Today is the closing date for journalists to enter the George Orwell Prize, one of the highest honours that can be bestowed on political hacks. Previous winners include Polly Toynbee, David Aaronovitch and Jenni Russell (let’s draw a veil over the fact that Johann Hari won in 2008). Indeed, I'm not too modest to point out that my Telegraph blog was long-listed for the Orwell Prize for blogging. However, I won’t be entering this year.
The problem is, the Orwell Prize is administered by the Media Standards Trust, the same body that launched the Hacked Off Campaign. It seems pretty clear to me that the present aims of Hacked Off – namely, to see all of Leveson’s recommendations implemented in full, including the statutory underpinning of a new, independent press regulator – would not have found sympathy with Orwell. Indeed, I don’t see how the Media Standards Trust can, in good conscience, support Hacked Off and continue to invoke Orwell’s good name.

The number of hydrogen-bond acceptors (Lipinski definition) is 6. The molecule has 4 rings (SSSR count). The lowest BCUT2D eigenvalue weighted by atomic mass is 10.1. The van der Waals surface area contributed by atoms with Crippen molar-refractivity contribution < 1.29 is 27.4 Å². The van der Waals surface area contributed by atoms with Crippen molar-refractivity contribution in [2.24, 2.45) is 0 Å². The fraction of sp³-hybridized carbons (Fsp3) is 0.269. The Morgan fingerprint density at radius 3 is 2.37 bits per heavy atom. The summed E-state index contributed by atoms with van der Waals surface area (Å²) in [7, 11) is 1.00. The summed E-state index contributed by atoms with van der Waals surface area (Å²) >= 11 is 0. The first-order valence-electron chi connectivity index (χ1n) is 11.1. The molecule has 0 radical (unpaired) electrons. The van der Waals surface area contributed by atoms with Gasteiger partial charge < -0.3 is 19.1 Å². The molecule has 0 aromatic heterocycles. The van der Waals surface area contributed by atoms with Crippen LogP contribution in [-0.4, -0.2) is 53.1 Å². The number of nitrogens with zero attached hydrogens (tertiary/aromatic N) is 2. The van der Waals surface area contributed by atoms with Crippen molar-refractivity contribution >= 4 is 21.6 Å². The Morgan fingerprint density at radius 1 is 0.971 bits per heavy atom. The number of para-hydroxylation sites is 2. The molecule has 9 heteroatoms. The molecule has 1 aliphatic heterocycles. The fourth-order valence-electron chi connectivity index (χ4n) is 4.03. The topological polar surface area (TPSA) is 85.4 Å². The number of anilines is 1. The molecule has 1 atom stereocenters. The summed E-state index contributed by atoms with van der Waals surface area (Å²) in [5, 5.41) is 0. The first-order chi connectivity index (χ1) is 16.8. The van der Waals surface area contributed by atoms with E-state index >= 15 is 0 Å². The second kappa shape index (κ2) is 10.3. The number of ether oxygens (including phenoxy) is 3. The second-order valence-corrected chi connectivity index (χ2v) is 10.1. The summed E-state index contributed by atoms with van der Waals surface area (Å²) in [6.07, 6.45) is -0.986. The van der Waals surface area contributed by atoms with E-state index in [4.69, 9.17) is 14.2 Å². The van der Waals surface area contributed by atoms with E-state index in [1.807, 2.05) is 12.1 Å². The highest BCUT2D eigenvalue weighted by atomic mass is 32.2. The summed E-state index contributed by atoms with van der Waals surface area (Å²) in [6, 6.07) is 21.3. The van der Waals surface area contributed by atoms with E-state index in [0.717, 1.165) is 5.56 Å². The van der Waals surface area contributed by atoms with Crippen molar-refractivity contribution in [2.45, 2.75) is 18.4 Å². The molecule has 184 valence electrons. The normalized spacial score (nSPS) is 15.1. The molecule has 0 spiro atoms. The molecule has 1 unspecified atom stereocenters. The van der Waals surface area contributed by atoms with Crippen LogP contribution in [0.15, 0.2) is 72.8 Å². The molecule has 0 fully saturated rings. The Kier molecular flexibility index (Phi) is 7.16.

There are three reasons why I believe Orwell would have been against implementing Leveson in full. (To read more, click here.)